I was fascinated by Gina Conkle's blog from yesterday about heroes and our favorite archetypes. (I confess a weakness for both the Arrogant Alpha and the Wounded Soldier.) Her post made me think about what usually happens when I give my Meat on the Bones characterization workshop to writers' groups. The function of the protagonist in fiction is to give readers a character to care about and pull for and we've been blessed with lots of terrific heroes. I always invite attendees to call out their favorite heroes from books, TV and the big screen. The names fly fast and furious and I finally have to cut them off so the workshop can move forward. Then I ask for favorite heroines.
Cue the crickets.
This worries me. It makes me think we writers are not doing our job if we can't create more memorable heroines. If my readers don't want to slip into my heroine's ruby slippers, why will they spend any time at all following her around in my fictional world?
So here's what I try to give to my leading ladies each time:
1. Intelligence--She may not always have an extensive education. In fact, since I write historicals and women didn't always have the opportunity for education we take for granted today, that's almost a given, but my heroine had better be smart. None of that going alone into the creepy basement because she hears something. The noise she hears had better be a child in peril or my heroine isn't going down there.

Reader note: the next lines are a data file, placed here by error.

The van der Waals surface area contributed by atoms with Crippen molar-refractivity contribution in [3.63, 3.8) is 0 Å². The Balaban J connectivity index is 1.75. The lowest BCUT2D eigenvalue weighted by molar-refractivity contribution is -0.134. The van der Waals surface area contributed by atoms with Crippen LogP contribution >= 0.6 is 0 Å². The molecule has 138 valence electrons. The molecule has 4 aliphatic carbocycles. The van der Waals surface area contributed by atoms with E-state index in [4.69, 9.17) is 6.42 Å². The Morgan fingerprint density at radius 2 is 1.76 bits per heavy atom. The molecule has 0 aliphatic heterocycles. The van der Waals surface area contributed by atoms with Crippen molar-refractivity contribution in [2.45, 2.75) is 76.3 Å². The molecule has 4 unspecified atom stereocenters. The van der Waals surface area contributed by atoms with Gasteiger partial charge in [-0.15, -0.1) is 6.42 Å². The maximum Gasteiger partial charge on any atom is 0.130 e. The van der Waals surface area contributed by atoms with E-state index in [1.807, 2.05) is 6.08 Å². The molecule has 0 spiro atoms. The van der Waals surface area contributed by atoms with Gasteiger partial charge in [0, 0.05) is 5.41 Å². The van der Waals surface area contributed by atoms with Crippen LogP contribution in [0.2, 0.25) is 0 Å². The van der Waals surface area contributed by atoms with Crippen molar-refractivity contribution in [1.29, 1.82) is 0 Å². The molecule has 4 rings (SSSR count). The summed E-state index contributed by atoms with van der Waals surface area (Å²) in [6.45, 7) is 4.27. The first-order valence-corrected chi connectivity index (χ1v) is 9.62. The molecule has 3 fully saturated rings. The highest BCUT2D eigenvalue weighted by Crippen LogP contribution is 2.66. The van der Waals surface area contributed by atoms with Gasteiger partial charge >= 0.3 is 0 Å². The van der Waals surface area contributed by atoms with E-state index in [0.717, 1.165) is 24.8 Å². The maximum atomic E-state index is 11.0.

2. Not obsessed with her appearance--My heroine may be pretty, but she doesn't spend an inordinate amount of time on her looks. In my upcoming A Rake by Any Other Name (November 2014), Sophie Goodnight declares "If anyone doesn't like my looks, he can look the other way!"
3. A goal beyond snagging a man--Whether it's solving a mystery, crossing items off a list of secret pleasures, or just learning to make the best cream puffs in Christendom, I want a heroine who passionately needs to excel at something. Of course, she'll get the guy, but I'd sure like to see her catch the killer, do something outrageous, or outrageously well too!
4. A code of ethics that will be challenged.--Heroes are put to the test all the time and we are riveted by their choices.Why shouldn't heroines have their sense of "oughtness" tried as well?
Who is your favorite heroine?
Share your most memorable female protagonist for a chance to win a digital copy of one of my backlist titles (Winner's Choice). You can check them all out here. Be sure to leave your email address in your response or check back on Sunday, April 20th, when I'll post the winner here.